Any sentence containing the word “intermeddling” is of course wonderful. The lawyer spoils it somewhat by (inevitably) mentioning James Bond and mixing up lasers with laser guns: “I would also be worried that lasers cause collateral damage, both to the camera and/or the claimant’s health.”

Rides of the Year - 2008


2008 Billabong Xxl Global Big Wave Awards Nominees - Watch more funny videos here

We Have a Problem

Sunday, September 20, 2009

Most Unusual Sea Creatures


Check out some very strange creatures of the deep. The Mola Mola is one of my favs.

Saturday, September 12, 2009

Friday, September 11, 2009

Listen to Your Music From Anywhere

I have all my music on my hard drive at home. Much more than I could ever put on 120 gig iPod. I want to have access to my music when I am on my boat, in my car, or back east visiting friends and family. Now there is a way to do that that is so easy and free you would be nuts not to try it. It's called Simplify. and it is a cross platform application that you can share with all your friends as well. They recently added an app for the iPhone ($5) so you don't need to be in front of a computer to enjoy your music. All my playlists are there as well as the ability to create a playlist on the fly. Very cool indeed. If you love your music, this is a free app for you!

Pic of the Day


Somewhere in northern Israel. Click the pic to see a bigger view.

Teen Run Down by Ship

Local Australian news media have been full of solo sailor Jessica Watson's collision with the 63,000 tonne Japanese cargo vessel Silver Yang on her first night at sea.

The 34-foot Pink Lady, the boat in which Jessica hopes to become the youngest sailor to circumnavigate the world non-stop and unassisted, was escorted through the Southport Seaway by Water Police and marine rescue boats and will now undergo repairs after the collision snapped its mast and damaged the deck.

Jessica, after requesting vainly by radio that the ship change course to avoid her, and realising a collision was about to happen, had gone below and braced herself in her bunk. She was therefore not injured.

'I guess the good thing is that all considered, the boat did come up well and I suppose the big thing for me is that I came through the whole thing feeling confident,' Jessica told waiting press.

Scott Young, CEO of the Watson family's PR company, said it was 'fair to say it probably wasn't a fair fight.'

Ian Kiernan, founder of the world-wide 'Clean Up' campaign after successfully completed a solo around the world voyage in 1987, says he has had his own close call with an international tanker, which he avoided by taking evasive action.

Jessica's father says the schoolgirl was the victim of a 'hit and run', and described the encounter as 'David versus Goliath' and blamed the crew of the larger boat.

Mr Watson said his daughter’s communication equipment, including AIS transponder, radar enhancer and navigational equipment that inform other ships and ocean vehicles of her presence, were all operational.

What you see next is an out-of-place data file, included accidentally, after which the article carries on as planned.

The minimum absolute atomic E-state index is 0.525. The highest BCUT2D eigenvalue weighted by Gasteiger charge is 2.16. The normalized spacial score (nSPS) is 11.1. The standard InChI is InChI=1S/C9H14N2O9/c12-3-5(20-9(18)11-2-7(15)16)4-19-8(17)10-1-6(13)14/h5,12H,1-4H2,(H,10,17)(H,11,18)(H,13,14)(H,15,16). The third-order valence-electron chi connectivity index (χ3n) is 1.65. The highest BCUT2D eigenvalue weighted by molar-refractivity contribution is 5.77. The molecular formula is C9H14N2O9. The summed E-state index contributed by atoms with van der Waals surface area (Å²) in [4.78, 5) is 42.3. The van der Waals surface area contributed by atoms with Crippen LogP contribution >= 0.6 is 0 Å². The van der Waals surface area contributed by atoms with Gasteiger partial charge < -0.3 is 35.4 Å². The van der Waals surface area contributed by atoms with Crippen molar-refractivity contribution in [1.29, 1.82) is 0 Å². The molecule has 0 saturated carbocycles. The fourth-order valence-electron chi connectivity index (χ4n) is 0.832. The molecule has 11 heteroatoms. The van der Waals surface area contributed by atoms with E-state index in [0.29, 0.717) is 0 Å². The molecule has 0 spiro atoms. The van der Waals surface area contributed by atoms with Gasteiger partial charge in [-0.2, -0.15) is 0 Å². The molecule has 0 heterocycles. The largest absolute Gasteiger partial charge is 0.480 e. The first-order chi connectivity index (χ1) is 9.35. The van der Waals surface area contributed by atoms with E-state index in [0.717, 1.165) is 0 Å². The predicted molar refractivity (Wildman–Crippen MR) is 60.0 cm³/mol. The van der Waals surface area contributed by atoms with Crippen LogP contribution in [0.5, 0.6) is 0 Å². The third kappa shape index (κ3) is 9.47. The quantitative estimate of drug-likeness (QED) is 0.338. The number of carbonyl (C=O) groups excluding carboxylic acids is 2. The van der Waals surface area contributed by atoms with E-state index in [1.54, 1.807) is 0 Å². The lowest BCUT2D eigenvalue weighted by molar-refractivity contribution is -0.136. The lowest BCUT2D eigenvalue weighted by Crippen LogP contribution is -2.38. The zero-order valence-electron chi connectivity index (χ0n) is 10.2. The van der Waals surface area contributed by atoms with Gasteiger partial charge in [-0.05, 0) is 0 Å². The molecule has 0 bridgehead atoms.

Of her attempts to contact the ship by radio he said, 'When you can’t get someone to speak English it’s pretty poor when you are in Australian Waters.'

The Australian Maritime Safety Authority (AMSA) is investigating and AMSA spokesman Mick Spinks says it is still unclear who was at fault in the accident.

Jessica told waiting media at the Gold Coast that she planned to get back on track with her plans to be the youngest person to sail solo, non-stop and unassisted around the world, as soon as possible.

Repairs will first have to be made on the yacht’s mast and bow which were substantially damaged.

The collision comes just weeks after a Dutch court put a 13-year-old girl under state care for two months to prevent her attempting a similar voyage.

The detractors were out in force as well, taking the opportunity to damn Jessica's attempt.

The chief executive of the Australian Childhood Foundation, Joe Tucci, said an age limit should be imposed on children undertaking high-risk efforts.

'The level of risk inherent in sailing around the world is very high, and I am not sure that at 16 you are able to completely understand the risks involved,' Mr Tucci said.

Phil Jones, chief executive of Yachting Australia, said he was concerned about the trend towards trying to set new milestones in sailing.

'One of those is to be the youngest to sail around the world,' he said. 'Now there's clearly a point where it will become an issue, because at some point there is an age where it's not safe or not possible to make this attempt.'

Footnote:
Jesse Martin holds the current record as the youngest solo sailor to circumnavigat the world non-stop and unassisted. 17-year-old Michael Perham did NOT break that record, as his circumnavigation was neither non-stop nor unassisted. He is however, the youngest to ever solo circumnavigate with stops and assistance. Jesse's record is the one that Jessica Watson has set her sights on.